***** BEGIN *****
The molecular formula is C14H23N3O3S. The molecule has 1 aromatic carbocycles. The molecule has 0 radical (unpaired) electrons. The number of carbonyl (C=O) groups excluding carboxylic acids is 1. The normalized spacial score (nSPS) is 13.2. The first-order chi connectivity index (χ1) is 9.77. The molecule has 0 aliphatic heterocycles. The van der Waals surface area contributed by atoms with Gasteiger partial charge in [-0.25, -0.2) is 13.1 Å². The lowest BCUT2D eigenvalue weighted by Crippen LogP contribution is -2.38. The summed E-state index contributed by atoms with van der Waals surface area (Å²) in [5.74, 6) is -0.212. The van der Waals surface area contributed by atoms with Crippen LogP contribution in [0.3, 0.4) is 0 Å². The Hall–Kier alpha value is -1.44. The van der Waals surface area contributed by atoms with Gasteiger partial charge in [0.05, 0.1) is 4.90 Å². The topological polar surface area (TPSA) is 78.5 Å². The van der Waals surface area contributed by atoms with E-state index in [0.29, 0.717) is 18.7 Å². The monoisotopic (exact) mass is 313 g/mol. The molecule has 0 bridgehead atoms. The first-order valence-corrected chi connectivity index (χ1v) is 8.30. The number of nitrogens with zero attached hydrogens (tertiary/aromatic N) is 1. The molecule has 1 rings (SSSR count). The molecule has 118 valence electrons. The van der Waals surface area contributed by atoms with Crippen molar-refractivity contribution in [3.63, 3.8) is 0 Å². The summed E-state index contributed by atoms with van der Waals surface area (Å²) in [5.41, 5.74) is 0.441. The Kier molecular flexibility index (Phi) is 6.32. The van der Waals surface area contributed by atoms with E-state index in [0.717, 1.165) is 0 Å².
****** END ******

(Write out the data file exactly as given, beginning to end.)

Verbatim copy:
The molecular formula is C14H23N3O3S. The molecule has 1 aromatic carbocycles. The molecule has 0 radical (unpaired) electrons. The number of carbonyl (C=O) groups excluding carboxylic acids is 1. The normalized spacial score (nSPS) is 13.2. The first-order chi connectivity index (χ1) is 9.77. The molecule has 0 aliphatic heterocycles. The van der Waals surface area contributed by atoms with Gasteiger partial charge in [-0.25, -0.2) is 13.1 Å². The lowest BCUT2D eigenvalue weighted by Crippen LogP contribution is -2.38. The summed E-state index contributed by atoms with van der Waals surface area (Å²) in [5.74, 6) is -0.212. The van der Waals surface area contributed by atoms with Crippen LogP contribution in [0.3, 0.4) is 0 Å². The Hall–Kier alpha value is -1.44. The van der Waals surface area contributed by atoms with Gasteiger partial charge in [0.05, 0.1) is 4.90 Å². The topological polar surface area (TPSA) is 78.5 Å². The van der Waals surface area contributed by atoms with E-state index in [0.29, 0.717) is 18.7 Å². The monoisotopic (exact) mass is 313 g/mol. The molecule has 0 bridgehead atoms. The first-order valence-corrected chi connectivity index (χ1v) is 8.30. The number of nitrogens with zero attached hydrogens (tertiary/aromatic N) is 1. The molecule has 1 rings (SSSR count). The molecule has 118 valence electrons. The van der Waals surface area contributed by atoms with Crippen molar-refractivity contribution in [3.63, 3.8) is 0 Å². The summed E-state index contributed by atoms with van der Waals surface area (Å²) in [5.41, 5.74) is 0.441. The Kier molecular flexibility index (Phi) is 6.32. The van der Waals surface area contributed by atoms with E-state index in [0.717, 1.165) is 0 Å².